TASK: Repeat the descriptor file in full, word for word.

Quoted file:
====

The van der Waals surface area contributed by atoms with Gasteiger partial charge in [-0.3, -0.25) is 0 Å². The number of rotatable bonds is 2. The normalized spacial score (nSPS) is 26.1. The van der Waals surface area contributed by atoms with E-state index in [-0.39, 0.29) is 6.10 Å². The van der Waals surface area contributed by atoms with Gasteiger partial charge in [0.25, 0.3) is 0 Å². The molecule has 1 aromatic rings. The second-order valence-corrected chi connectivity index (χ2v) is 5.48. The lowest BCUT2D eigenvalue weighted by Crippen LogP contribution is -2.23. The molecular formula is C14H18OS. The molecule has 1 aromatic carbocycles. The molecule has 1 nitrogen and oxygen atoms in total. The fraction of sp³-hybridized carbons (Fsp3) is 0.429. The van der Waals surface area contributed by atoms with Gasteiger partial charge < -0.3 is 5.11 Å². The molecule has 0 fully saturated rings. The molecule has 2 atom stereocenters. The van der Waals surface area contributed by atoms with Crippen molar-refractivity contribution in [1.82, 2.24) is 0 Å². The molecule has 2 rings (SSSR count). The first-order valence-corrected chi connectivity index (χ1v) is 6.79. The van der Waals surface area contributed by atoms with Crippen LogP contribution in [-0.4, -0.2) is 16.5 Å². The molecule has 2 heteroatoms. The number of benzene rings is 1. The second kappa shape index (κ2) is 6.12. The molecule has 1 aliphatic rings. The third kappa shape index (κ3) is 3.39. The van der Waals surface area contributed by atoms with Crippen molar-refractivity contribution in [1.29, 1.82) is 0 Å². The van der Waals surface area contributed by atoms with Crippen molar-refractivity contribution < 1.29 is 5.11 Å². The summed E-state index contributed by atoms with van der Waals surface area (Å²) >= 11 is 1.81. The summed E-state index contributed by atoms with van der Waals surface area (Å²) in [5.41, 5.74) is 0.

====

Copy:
The van der Waals surface area contributed by atoms with Gasteiger partial charge in [-0.3, -0.25) is 0 Å². The number of rotatable bonds is 2. The normalized spacial score (nSPS) is 26.1. The van der Waals surface area contributed by atoms with E-state index in [-0.39, 0.29) is 6.10 Å². The van der Waals surface area contributed by atoms with Gasteiger partial charge in [0.25, 0.3) is 0 Å². The molecule has 1 aromatic rings. The second-order valence-corrected chi connectivity index (χ2v) is 5.48. The lowest BCUT2D eigenvalue weighted by Crippen LogP contribution is -2.23. The molecular formula is C14H18OS. The molecule has 1 aromatic carbocycles. The molecule has 1 nitrogen and oxygen atoms in total. The fraction of sp³-hybridized carbons (Fsp3) is 0.429. The van der Waals surface area contributed by atoms with Gasteiger partial charge < -0.3 is 5.11 Å². The molecule has 0 fully saturated rings. The molecule has 2 atom stereocenters. The van der Waals surface area contributed by atoms with Crippen molar-refractivity contribution in [1.82, 2.24) is 0 Å². The molecule has 2 rings (SSSR count). The first-order valence-corrected chi connectivity index (χ1v) is 6.79. The van der Waals surface area contributed by atoms with Crippen LogP contribution in [-0.4, -0.2) is 16.5 Å². The molecule has 2 heteroatoms. The number of benzene rings is 1. The second kappa shape index (κ2) is 6.12. The molecule has 1 aliphatic rings. The third kappa shape index (κ3) is 3.39. The van der Waals surface area contributed by atoms with Crippen molar-refractivity contribution in [1.29, 1.82) is 0 Å². The van der Waals surface area contributed by atoms with Crippen molar-refractivity contribution < 1.29 is 5.11 Å². The summed E-state index contributed by atoms with van der Waals surface area (Å²) >= 11 is 1.81. The summed E-state index contributed by atoms with van der Waals surface area (Å²) in [5.41, 5.74) is 0.